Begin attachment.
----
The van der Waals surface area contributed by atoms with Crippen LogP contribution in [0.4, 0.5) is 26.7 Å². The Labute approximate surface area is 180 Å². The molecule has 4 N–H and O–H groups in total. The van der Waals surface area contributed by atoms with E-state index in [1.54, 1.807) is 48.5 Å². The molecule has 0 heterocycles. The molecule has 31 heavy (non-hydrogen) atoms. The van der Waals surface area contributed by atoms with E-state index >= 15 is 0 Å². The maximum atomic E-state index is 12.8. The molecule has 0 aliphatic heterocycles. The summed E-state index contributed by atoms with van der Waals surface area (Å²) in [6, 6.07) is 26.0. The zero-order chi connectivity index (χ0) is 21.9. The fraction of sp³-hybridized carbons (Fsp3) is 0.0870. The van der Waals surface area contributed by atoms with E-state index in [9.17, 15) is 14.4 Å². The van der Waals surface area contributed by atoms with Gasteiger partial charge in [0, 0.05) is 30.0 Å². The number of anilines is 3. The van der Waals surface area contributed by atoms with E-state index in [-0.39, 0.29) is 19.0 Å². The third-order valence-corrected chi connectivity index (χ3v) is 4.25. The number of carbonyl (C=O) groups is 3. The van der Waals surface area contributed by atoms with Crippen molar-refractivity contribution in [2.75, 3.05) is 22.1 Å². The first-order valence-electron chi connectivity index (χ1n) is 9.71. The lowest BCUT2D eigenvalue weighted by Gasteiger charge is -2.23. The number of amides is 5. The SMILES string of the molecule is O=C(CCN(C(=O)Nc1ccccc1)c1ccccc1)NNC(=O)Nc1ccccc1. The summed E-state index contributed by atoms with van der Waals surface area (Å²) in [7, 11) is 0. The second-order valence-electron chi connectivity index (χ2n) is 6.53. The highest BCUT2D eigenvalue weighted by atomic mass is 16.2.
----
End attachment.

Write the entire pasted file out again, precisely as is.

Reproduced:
The van der Waals surface area contributed by atoms with Crippen LogP contribution in [0.4, 0.5) is 26.7 Å². The Labute approximate surface area is 180 Å². The molecule has 4 N–H and O–H groups in total. The van der Waals surface area contributed by atoms with E-state index in [1.54, 1.807) is 48.5 Å². The molecule has 0 heterocycles. The molecule has 31 heavy (non-hydrogen) atoms. The van der Waals surface area contributed by atoms with E-state index >= 15 is 0 Å². The maximum atomic E-state index is 12.8. The molecule has 0 aliphatic heterocycles. The summed E-state index contributed by atoms with van der Waals surface area (Å²) in [6, 6.07) is 26.0. The zero-order chi connectivity index (χ0) is 21.9. The fraction of sp³-hybridized carbons (Fsp3) is 0.0870. The van der Waals surface area contributed by atoms with E-state index in [9.17, 15) is 14.4 Å². The van der Waals surface area contributed by atoms with Gasteiger partial charge in [0, 0.05) is 30.0 Å². The number of anilines is 3. The van der Waals surface area contributed by atoms with E-state index in [-0.39, 0.29) is 19.0 Å². The third-order valence-corrected chi connectivity index (χ3v) is 4.25. The number of carbonyl (C=O) groups is 3. The van der Waals surface area contributed by atoms with Crippen molar-refractivity contribution in [2.75, 3.05) is 22.1 Å². The first-order valence-electron chi connectivity index (χ1n) is 9.71. The lowest BCUT2D eigenvalue weighted by Gasteiger charge is -2.23. The number of amides is 5. The SMILES string of the molecule is O=C(CCN(C(=O)Nc1ccccc1)c1ccccc1)NNC(=O)Nc1ccccc1. The summed E-state index contributed by atoms with van der Waals surface area (Å²) in [7, 11) is 0. The second-order valence-electron chi connectivity index (χ2n) is 6.53. The highest BCUT2D eigenvalue weighted by atomic mass is 16.2.